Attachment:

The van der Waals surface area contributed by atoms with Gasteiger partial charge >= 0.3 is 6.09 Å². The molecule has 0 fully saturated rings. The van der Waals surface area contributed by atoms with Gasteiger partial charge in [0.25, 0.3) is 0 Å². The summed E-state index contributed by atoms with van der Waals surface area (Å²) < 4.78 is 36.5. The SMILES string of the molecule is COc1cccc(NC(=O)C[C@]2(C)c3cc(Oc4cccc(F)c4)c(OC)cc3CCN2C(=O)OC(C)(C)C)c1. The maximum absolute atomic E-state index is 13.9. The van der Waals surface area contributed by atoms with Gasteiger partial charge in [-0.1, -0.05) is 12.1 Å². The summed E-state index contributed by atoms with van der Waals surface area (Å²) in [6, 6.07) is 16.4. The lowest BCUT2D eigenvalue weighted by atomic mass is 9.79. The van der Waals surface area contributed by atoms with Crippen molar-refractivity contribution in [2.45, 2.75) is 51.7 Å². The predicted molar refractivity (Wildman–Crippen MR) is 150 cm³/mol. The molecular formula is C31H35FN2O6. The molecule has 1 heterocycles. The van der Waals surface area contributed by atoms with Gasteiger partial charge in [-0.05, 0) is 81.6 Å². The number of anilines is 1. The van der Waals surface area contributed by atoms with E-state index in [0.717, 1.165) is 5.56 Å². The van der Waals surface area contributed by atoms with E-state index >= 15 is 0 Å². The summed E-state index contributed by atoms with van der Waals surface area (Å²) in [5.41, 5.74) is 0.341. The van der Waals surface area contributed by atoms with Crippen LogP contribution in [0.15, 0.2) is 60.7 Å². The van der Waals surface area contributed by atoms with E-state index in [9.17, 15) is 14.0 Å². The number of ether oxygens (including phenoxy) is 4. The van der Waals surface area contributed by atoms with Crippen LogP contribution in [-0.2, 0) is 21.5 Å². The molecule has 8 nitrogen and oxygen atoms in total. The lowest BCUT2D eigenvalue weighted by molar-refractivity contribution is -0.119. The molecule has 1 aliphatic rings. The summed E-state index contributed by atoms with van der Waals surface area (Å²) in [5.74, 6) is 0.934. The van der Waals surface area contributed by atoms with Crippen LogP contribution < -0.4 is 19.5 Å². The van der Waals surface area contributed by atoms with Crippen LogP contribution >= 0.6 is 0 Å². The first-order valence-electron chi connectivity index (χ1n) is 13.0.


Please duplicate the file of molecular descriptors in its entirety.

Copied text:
The van der Waals surface area contributed by atoms with Gasteiger partial charge >= 0.3 is 6.09 Å². The molecule has 0 fully saturated rings. The van der Waals surface area contributed by atoms with Gasteiger partial charge in [0.25, 0.3) is 0 Å². The summed E-state index contributed by atoms with van der Waals surface area (Å²) < 4.78 is 36.5. The SMILES string of the molecule is COc1cccc(NC(=O)C[C@]2(C)c3cc(Oc4cccc(F)c4)c(OC)cc3CCN2C(=O)OC(C)(C)C)c1. The maximum absolute atomic E-state index is 13.9. The van der Waals surface area contributed by atoms with Gasteiger partial charge in [-0.1, -0.05) is 12.1 Å². The summed E-state index contributed by atoms with van der Waals surface area (Å²) in [6, 6.07) is 16.4. The lowest BCUT2D eigenvalue weighted by atomic mass is 9.79. The van der Waals surface area contributed by atoms with Crippen molar-refractivity contribution in [2.45, 2.75) is 51.7 Å². The predicted molar refractivity (Wildman–Crippen MR) is 150 cm³/mol. The molecular formula is C31H35FN2O6. The molecule has 1 heterocycles. The van der Waals surface area contributed by atoms with Gasteiger partial charge in [-0.05, 0) is 81.6 Å². The number of anilines is 1. The van der Waals surface area contributed by atoms with E-state index in [0.717, 1.165) is 5.56 Å². The van der Waals surface area contributed by atoms with E-state index >= 15 is 0 Å². The summed E-state index contributed by atoms with van der Waals surface area (Å²) in [5.41, 5.74) is 0.341. The van der Waals surface area contributed by atoms with Crippen LogP contribution in [0.15, 0.2) is 60.7 Å². The van der Waals surface area contributed by atoms with E-state index in [9.17, 15) is 14.0 Å². The number of ether oxygens (including phenoxy) is 4. The van der Waals surface area contributed by atoms with Crippen LogP contribution in [-0.2, 0) is 21.5 Å². The molecule has 8 nitrogen and oxygen atoms in total. The lowest BCUT2D eigenvalue weighted by molar-refractivity contribution is -0.119. The molecule has 1 aliphatic rings. The summed E-state index contributed by atoms with van der Waals surface area (Å²) in [5.74, 6) is 0.934. The van der Waals surface area contributed by atoms with Crippen LogP contribution < -0.4 is 19.5 Å². The van der Waals surface area contributed by atoms with Crippen LogP contribution >= 0.6 is 0 Å². The first-order valence-electron chi connectivity index (χ1n) is 13.0.